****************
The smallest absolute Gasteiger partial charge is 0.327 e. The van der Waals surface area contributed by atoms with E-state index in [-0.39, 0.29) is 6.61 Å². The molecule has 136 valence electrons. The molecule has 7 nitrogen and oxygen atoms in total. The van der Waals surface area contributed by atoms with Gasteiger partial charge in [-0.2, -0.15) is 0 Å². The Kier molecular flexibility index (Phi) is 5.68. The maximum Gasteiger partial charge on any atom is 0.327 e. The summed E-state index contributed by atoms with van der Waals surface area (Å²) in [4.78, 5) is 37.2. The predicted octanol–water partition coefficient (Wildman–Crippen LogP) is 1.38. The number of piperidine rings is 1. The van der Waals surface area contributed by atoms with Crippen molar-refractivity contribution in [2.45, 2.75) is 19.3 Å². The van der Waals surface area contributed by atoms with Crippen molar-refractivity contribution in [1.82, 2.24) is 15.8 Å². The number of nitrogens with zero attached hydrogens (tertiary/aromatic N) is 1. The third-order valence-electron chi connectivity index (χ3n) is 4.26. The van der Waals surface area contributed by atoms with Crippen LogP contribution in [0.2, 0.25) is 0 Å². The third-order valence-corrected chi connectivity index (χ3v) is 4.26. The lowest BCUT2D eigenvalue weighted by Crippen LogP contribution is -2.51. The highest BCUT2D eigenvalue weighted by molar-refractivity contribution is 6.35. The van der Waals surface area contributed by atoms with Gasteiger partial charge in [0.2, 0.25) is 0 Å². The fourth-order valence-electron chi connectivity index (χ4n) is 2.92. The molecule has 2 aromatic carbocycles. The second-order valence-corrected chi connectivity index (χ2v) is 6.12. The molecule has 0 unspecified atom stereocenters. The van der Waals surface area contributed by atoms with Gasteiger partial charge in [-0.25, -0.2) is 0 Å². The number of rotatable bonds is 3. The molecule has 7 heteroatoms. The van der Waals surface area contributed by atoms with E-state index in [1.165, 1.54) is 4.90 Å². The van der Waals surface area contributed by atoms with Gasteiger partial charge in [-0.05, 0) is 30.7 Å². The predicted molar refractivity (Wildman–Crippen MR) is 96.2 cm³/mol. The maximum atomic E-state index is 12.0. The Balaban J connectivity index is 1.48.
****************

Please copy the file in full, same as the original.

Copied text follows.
The smallest absolute Gasteiger partial charge is 0.327 e. The van der Waals surface area contributed by atoms with E-state index in [-0.39, 0.29) is 6.61 Å². The molecule has 136 valence electrons. The molecule has 7 nitrogen and oxygen atoms in total. The van der Waals surface area contributed by atoms with Gasteiger partial charge in [-0.2, -0.15) is 0 Å². The Kier molecular flexibility index (Phi) is 5.68. The maximum Gasteiger partial charge on any atom is 0.327 e. The summed E-state index contributed by atoms with van der Waals surface area (Å²) in [4.78, 5) is 37.2. The predicted octanol–water partition coefficient (Wildman–Crippen LogP) is 1.38. The number of piperidine rings is 1. The van der Waals surface area contributed by atoms with Crippen molar-refractivity contribution in [2.45, 2.75) is 19.3 Å². The van der Waals surface area contributed by atoms with Crippen molar-refractivity contribution in [1.82, 2.24) is 15.8 Å². The number of nitrogens with zero attached hydrogens (tertiary/aromatic N) is 1. The third-order valence-electron chi connectivity index (χ3n) is 4.26. The van der Waals surface area contributed by atoms with Crippen LogP contribution in [0.2, 0.25) is 0 Å². The third-order valence-corrected chi connectivity index (χ3v) is 4.26. The lowest BCUT2D eigenvalue weighted by Crippen LogP contribution is -2.51. The highest BCUT2D eigenvalue weighted by molar-refractivity contribution is 6.35. The van der Waals surface area contributed by atoms with Gasteiger partial charge in [0.2, 0.25) is 0 Å². The fourth-order valence-electron chi connectivity index (χ4n) is 2.92. The molecule has 2 aromatic carbocycles. The second-order valence-corrected chi connectivity index (χ2v) is 6.12. The molecule has 0 unspecified atom stereocenters. The van der Waals surface area contributed by atoms with Gasteiger partial charge in [-0.25, -0.2) is 0 Å². The number of rotatable bonds is 3. The molecule has 7 heteroatoms. The van der Waals surface area contributed by atoms with E-state index in [1.165, 1.54) is 4.90 Å². The van der Waals surface area contributed by atoms with Gasteiger partial charge in [-0.05, 0) is 30.7 Å². The predicted molar refractivity (Wildman–Crippen MR) is 96.2 cm³/mol. The maximum atomic E-state index is 12.0. The Balaban J connectivity index is 1.48.